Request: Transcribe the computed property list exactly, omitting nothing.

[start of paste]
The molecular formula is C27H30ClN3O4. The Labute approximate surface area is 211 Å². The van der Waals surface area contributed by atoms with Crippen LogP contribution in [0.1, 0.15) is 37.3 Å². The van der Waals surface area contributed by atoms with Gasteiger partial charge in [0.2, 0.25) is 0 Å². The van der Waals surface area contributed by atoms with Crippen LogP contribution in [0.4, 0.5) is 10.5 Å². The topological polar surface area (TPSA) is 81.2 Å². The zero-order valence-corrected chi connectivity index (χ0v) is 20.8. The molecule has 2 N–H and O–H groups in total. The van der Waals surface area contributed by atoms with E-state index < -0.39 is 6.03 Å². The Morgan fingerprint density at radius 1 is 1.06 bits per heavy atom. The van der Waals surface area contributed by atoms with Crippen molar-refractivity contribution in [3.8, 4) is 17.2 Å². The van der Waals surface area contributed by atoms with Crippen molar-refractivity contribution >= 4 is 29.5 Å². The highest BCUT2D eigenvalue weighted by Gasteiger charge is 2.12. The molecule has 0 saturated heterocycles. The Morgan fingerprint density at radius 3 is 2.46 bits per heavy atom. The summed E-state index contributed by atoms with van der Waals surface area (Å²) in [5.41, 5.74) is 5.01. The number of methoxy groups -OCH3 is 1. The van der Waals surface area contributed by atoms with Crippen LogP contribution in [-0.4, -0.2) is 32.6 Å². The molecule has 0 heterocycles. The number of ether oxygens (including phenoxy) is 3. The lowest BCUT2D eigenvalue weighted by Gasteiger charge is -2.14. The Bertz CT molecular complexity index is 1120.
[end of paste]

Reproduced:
The molecular formula is C27H30ClN3O4. The Labute approximate surface area is 211 Å². The van der Waals surface area contributed by atoms with Crippen LogP contribution in [0.1, 0.15) is 37.3 Å². The van der Waals surface area contributed by atoms with Gasteiger partial charge in [0.2, 0.25) is 0 Å². The van der Waals surface area contributed by atoms with Crippen LogP contribution in [0.4, 0.5) is 10.5 Å². The topological polar surface area (TPSA) is 81.2 Å². The zero-order valence-corrected chi connectivity index (χ0v) is 20.8. The molecule has 2 N–H and O–H groups in total. The van der Waals surface area contributed by atoms with E-state index < -0.39 is 6.03 Å². The Morgan fingerprint density at radius 1 is 1.06 bits per heavy atom. The van der Waals surface area contributed by atoms with Crippen molar-refractivity contribution in [3.8, 4) is 17.2 Å². The van der Waals surface area contributed by atoms with Crippen molar-refractivity contribution >= 4 is 29.5 Å². The highest BCUT2D eigenvalue weighted by Gasteiger charge is 2.12. The molecule has 0 saturated heterocycles. The Morgan fingerprint density at radius 3 is 2.46 bits per heavy atom. The summed E-state index contributed by atoms with van der Waals surface area (Å²) in [5.41, 5.74) is 5.01. The number of methoxy groups -OCH3 is 1. The van der Waals surface area contributed by atoms with Crippen LogP contribution in [-0.4, -0.2) is 32.6 Å². The molecule has 0 heterocycles. The number of ether oxygens (including phenoxy) is 3. The lowest BCUT2D eigenvalue weighted by Gasteiger charge is -2.14. The Bertz CT molecular complexity index is 1120.